NEW YORK Next year might be a comparatively good one for
the U.S. economy, according to Mickey Levy, chief economist at
Charlotte, North Carolina-based Bank of America Corp.
Despite the long-run challenges and fiscal issues, I
expect the United States to outperform this (coming) year. In
2013, people are going to say, Things feel
better, Levy told attendees at the seventh annual
Minor Metals Trade Association dinner in New York Wednesday.
The housing market could show particular strength. Fasten
your seatbelt on housing; its going to roar back,
The upcoming fiscal cliff, which has dominated the national
conversation recently, will not have the major impact many
expect, Levy said.
My expectation is there will be some compromise either
before year-end or soon thereafter. Youll end up with a
moderate amount of tax increases and a little bit of spending
cuts. Well get over this hump, Levy said, adding
that in his estimation businesses had already largely prepared
themselves for higher taxes.
Itll come and go, but higher taxes wont have
a negative impact on business activity, he said. However,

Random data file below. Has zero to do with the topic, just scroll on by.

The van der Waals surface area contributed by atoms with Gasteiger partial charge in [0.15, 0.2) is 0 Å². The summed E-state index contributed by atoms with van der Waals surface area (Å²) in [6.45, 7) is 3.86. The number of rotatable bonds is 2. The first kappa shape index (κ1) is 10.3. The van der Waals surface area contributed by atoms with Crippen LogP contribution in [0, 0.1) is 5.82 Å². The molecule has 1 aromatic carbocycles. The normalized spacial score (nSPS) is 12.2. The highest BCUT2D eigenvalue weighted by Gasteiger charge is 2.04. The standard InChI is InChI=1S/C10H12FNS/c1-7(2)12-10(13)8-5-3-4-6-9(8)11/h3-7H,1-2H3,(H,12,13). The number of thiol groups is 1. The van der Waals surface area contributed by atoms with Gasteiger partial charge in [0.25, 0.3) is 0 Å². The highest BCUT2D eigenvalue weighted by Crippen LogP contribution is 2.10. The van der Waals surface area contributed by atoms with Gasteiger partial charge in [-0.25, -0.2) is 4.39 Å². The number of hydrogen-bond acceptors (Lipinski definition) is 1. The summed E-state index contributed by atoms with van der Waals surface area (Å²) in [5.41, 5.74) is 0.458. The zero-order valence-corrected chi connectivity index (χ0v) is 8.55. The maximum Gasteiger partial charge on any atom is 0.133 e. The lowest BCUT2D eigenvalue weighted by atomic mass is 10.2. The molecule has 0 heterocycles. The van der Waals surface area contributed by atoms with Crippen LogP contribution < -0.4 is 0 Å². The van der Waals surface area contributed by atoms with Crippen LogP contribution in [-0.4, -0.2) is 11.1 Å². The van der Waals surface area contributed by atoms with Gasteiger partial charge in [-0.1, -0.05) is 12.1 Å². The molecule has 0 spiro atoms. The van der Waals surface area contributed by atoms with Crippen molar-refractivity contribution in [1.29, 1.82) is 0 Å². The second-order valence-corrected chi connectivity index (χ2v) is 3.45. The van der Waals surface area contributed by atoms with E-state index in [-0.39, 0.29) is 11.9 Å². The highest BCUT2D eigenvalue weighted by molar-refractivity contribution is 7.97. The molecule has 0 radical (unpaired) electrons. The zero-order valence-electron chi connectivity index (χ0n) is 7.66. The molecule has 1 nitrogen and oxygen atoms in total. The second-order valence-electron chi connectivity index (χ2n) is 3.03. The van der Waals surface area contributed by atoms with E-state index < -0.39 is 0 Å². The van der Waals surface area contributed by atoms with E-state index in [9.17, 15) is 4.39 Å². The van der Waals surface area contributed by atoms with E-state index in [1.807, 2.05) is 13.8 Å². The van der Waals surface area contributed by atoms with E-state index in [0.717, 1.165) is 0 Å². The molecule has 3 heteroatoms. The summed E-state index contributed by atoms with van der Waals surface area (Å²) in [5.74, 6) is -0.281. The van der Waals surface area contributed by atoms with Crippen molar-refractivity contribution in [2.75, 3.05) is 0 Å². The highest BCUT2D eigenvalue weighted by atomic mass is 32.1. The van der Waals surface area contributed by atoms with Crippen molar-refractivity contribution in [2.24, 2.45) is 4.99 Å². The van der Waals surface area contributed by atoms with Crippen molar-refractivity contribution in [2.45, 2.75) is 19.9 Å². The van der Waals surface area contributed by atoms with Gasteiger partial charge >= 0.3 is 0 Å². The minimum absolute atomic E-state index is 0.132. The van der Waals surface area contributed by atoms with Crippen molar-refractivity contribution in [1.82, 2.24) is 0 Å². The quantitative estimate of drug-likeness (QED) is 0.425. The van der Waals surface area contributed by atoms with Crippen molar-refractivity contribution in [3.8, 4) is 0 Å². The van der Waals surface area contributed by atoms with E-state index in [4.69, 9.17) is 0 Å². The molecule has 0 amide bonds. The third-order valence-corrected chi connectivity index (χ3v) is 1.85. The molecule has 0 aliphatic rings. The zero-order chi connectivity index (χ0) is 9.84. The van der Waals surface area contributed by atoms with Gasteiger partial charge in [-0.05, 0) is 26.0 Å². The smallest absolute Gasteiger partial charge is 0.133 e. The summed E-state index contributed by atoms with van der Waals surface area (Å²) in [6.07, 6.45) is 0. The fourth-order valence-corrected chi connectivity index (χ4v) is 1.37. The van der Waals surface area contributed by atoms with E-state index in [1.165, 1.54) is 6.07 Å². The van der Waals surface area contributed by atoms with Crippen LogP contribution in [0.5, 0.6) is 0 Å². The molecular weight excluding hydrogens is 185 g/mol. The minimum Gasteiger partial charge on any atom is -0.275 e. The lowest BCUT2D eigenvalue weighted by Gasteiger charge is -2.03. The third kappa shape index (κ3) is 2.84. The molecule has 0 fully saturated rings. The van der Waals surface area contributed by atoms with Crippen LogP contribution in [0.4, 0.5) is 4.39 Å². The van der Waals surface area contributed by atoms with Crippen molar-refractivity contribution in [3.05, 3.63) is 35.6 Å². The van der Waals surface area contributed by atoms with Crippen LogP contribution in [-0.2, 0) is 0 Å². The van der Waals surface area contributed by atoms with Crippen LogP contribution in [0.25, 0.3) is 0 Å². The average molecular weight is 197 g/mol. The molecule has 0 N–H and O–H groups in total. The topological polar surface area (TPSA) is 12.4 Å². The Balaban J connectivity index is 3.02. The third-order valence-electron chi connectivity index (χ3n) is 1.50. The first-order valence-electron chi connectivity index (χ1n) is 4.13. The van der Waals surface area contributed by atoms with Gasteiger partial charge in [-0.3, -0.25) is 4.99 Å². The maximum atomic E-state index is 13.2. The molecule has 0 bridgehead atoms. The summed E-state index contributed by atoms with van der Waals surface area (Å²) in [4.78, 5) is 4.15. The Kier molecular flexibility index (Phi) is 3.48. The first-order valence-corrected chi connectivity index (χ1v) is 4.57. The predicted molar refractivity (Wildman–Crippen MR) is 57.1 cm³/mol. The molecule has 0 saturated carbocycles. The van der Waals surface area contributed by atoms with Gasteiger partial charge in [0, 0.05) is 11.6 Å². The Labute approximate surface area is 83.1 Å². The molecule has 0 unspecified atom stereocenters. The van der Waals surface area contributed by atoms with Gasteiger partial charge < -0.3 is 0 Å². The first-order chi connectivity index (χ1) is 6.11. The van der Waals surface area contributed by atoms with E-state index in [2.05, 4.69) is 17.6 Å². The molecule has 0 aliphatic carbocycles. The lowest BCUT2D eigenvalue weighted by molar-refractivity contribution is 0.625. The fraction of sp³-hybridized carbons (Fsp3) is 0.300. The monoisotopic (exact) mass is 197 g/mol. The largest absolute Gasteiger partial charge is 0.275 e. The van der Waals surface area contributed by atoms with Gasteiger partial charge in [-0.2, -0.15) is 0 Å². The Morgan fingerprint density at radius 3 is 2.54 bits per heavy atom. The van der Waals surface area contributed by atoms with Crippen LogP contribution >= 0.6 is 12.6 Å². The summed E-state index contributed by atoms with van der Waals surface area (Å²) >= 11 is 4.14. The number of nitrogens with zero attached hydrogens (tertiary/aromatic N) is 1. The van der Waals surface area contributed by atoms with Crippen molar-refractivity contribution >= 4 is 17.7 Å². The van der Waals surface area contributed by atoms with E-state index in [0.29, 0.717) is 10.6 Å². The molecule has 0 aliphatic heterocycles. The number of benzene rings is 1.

he noted that they might have a slight negative affect on
In the long run, the country will need to address the
ballooning budget deficit, Levy noted.
Someone asked me recently whether these budget issues are
a ticking time bomb or a slow bleed. My answer is that
theyre both, Levy said, explaining that a growing
deficit could lead to instability in the financial markets and
could crimp future growth.
He said that he expects little growth in the European economy
over the next three years due to the fiscal issues there, but
noted that the region's national governments have demonstrated
enough commitment that the eurozone seems unlikely to
The chances of Europe coming apart at the seams (are)
very, very low now, Levy said.